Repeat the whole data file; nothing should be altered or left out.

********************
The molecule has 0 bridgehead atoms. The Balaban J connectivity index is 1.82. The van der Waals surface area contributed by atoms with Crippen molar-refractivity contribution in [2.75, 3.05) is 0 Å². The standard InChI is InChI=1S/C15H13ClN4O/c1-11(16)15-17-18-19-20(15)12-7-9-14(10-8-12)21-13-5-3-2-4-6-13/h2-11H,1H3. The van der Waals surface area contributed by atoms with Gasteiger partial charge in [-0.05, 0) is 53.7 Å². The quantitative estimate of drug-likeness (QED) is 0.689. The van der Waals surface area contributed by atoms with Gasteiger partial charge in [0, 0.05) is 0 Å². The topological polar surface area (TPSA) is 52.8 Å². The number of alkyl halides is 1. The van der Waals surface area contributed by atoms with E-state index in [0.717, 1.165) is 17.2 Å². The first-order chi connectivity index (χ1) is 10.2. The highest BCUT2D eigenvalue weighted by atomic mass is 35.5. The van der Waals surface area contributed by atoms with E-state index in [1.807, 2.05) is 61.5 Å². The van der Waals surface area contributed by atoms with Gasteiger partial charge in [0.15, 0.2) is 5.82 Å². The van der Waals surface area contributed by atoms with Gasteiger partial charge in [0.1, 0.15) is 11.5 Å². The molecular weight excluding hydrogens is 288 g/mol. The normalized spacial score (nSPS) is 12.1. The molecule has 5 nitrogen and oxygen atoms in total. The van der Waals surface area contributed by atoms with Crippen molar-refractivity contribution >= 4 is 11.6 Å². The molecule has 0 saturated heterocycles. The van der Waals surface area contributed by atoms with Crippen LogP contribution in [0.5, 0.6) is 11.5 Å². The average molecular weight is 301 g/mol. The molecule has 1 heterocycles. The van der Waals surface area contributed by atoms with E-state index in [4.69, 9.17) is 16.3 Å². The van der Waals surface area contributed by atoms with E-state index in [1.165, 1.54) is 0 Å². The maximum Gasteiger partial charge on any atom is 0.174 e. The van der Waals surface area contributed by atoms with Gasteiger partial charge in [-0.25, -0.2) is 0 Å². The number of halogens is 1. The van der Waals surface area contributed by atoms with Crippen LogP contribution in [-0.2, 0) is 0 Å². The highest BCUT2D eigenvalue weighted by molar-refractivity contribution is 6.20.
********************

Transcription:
The molecule has 0 bridgehead atoms. The Balaban J connectivity index is 1.82. The van der Waals surface area contributed by atoms with Crippen molar-refractivity contribution in [2.75, 3.05) is 0 Å². The standard InChI is InChI=1S/C15H13ClN4O/c1-11(16)15-17-18-19-20(15)12-7-9-14(10-8-12)21-13-5-3-2-4-6-13/h2-11H,1H3. The van der Waals surface area contributed by atoms with Gasteiger partial charge in [-0.05, 0) is 53.7 Å². The quantitative estimate of drug-likeness (QED) is 0.689. The van der Waals surface area contributed by atoms with Gasteiger partial charge in [0, 0.05) is 0 Å². The topological polar surface area (TPSA) is 52.8 Å². The number of alkyl halides is 1. The van der Waals surface area contributed by atoms with E-state index in [0.717, 1.165) is 17.2 Å². The first-order chi connectivity index (χ1) is 10.2. The highest BCUT2D eigenvalue weighted by atomic mass is 35.5. The van der Waals surface area contributed by atoms with E-state index in [1.807, 2.05) is 61.5 Å². The van der Waals surface area contributed by atoms with Gasteiger partial charge in [0.15, 0.2) is 5.82 Å². The van der Waals surface area contributed by atoms with Gasteiger partial charge in [0.1, 0.15) is 11.5 Å². The molecular weight excluding hydrogens is 288 g/mol. The normalized spacial score (nSPS) is 12.1. The molecule has 5 nitrogen and oxygen atoms in total. The van der Waals surface area contributed by atoms with Crippen molar-refractivity contribution >= 4 is 11.6 Å². The molecule has 0 saturated heterocycles. The van der Waals surface area contributed by atoms with Crippen LogP contribution in [0.5, 0.6) is 11.5 Å². The average molecular weight is 301 g/mol. The molecule has 1 heterocycles. The van der Waals surface area contributed by atoms with E-state index in [4.69, 9.17) is 16.3 Å². The van der Waals surface area contributed by atoms with E-state index in [1.165, 1.54) is 0 Å². The maximum Gasteiger partial charge on any atom is 0.174 e. The van der Waals surface area contributed by atoms with Gasteiger partial charge in [-0.25, -0.2) is 0 Å². The number of halogens is 1. The van der Waals surface area contributed by atoms with Crippen LogP contribution in [-0.2, 0) is 0 Å². The highest BCUT2D eigenvalue weighted by molar-refractivity contribution is 6.20.